Louis Perritt of Maverick
– email Interview October 2016

Since before hitting his teens, Louis Perrit has been turning heads with his well crafted, hard hitting songs. First brought to R*E*P*E*A*T's attention via a Youtube video of him busking with a friend when he was 13, he and his fast evolving band Maverick have since been a staple of our Young Performers' gigs. His songwriting is mature, his guitar playing incredible and his voice evocative and powerful. At the grand old age of 15, as he approaches the imminent release of his debut 'grown up' ep provisionally entitled 'Chains in the System', he looks all set to leap on to bigger things. Rosey R*E*P*E*A*T thought he'd better ask him the score before he leaves us all behind...

Lucy: Your band have been quite quiet for the last few months. Are you looking forward to playing gigs again?
Katie Jane Garside: I think I give very obtuse ans

Maverick – who, what and why?

We are four 15 year olds that are mostly focused on our music…I think I can speak for everyone in saying that. We like playing together and performing as much as possible.

Describe your sound to a hard of hearing alien.

Guitar-driven dark and heavy alternative rock, with heavy piano rock ballads.

Is it true that you began as a busking band? Can you tell us a bit about how you first got into music?

I started performing at a folk club when I was 8 and started writing my own songs when I was 10. I got together with my bass player Adam Pollard when we were 13 and we started busking in town, got spotted by R*E*P*E*A*T and asked to perform at the Portland Arms. Then we got to see loads of other young bands and there was a kind of comeraderie where we were getting to know each other and supporting each other.

And that was how I met Adam Vining, lead and we eventually started jamming together and James D'Alessandro, our drummer…I met him at my school.

What are the best and worst things about being in Maverick?

The best is being together as a band and sharing the feeling of hitting the high with the music, hearing it get better and feeling it…and the buzz of playing live. The worst, well for me, is when I get a new song in my head and don’t get it down fast enough and it’s gone.

We are often told that guitar music is dead, yet then we saw swarms of kids coming to watch bands such as Slaves, Matty and the Bullsharks and Deep City. Is there much interest in guitar music amongst your friends?

Nah, They're all wet and listen to grime which sounds like shit. There are a few who like guitar music though which is good to see.

What has the highlight of your career to date been?

Cambridge Rock and following on with the PledgeMusic campaign, planning to record and feeling like we’re getting tighter as a band and getting some momentum.

If you could play a festival with 4 other bands, living or dead, who would you chose?

The Beatles, Bowie, Pink Floyd and Nick Cave.

Do you find it easy to write your lyrics?

Yeh it kind of comes to me – I can’t really explain the process. Sometimes I scribble down in an exercise book next to my bed to use later. I usually start with the music and then do the lyrics, but not always.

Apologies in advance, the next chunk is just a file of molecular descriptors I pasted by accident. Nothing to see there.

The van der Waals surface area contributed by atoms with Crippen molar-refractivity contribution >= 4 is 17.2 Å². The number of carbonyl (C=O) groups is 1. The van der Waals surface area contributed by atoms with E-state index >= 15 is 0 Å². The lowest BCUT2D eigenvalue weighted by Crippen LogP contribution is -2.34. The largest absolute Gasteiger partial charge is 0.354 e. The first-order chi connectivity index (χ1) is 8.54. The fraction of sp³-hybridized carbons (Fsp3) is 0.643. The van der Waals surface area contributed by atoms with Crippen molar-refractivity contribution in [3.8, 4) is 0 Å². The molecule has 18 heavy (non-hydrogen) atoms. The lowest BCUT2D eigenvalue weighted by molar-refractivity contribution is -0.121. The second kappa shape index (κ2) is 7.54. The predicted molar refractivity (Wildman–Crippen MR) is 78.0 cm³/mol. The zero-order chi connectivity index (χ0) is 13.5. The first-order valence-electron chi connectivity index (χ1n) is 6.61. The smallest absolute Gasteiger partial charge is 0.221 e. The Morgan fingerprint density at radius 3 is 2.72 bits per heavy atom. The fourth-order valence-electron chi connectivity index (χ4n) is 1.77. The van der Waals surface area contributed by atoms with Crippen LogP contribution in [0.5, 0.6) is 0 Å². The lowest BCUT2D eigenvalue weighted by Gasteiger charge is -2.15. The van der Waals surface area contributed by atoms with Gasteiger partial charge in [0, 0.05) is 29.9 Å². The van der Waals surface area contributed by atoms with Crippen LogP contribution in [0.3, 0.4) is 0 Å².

You seem to be quite socially aware of issues such as racism - what sort of things inspire you?

I’ve never grown up looking at other people as different. I’m lucky in that respect. Cambridge being quite a liberal place, I don’t know any friends that are racist. Music is a great way to bring people together.

I am quite interested in politics, I didn’t think I was but I am.

What can you tell us about the track 'Chains in the System'?

People are struggling with the system hypnotising people to leave college get a job in a factory. Bread and circuses to keep the people entertained and working for them whilst they get richer and we get poorer cause we’re too dumb to stand up and do anything about it everything seems a bit fake.


My Dad worked with the homeless for 10 years and I’m aware of how hard it is for some people that don’t have a good start in life. I met some really interesting people.

You are currently crowd funding to be able to record some tracks. Tell us about this and what you hope to achieve with it.

We didn’t know whether it would work but we thought we’d try it. It was really stressful at first and it gets inside your brain – you wake up every morning and your whole mood depends on what percentage it’s on…but in the end everyone started helping big-time and we hit 100% at the end of the first week. We’re stoked and super thankful.

Who 'Sleeps in their Daydreams'?

That’ll probably be me. It’s about isolation and losing your grip on reality and battling with your sanity!

How can people get hold of your music?

We’ll have CDs and we’ll do downloads, and we’ll put something on Spotify and Soundcloud.

What's next for Maverick?

Recording with Chris at Bluebarn. I liked recording with him for my Rough Seas EP when I was 13. He’s very chilled and involves you in the whole process. We were also impressed with his CD for The Abstracts.

Most importantly, what's best, chips or cream buns?

I don't eat food.

And with that typically unique answer (the first person who's said that in 22 years of asking), off Louis runs to write a song, record an ep or compose some lyrics. Be sure, you've not heard the last of this talented, creative, thoughtful and hardworking young musician! Keep up with him via his Facebook page and support his Pledge Campaign here so he can get some chips and buns in...


To find out more about Louis Perritt, to see some live footage from Cambridge Rock Festival and a personal video message from Louis, click on this link for his Pledge Campaign here

Words and live pix : Rosey R*E*P*E*A*T
Other pix : Chrissie


wers to questions...It's never about looking forward to it. Actually maybe I should change the
script, maybe we are looeir musicm the 3rd album?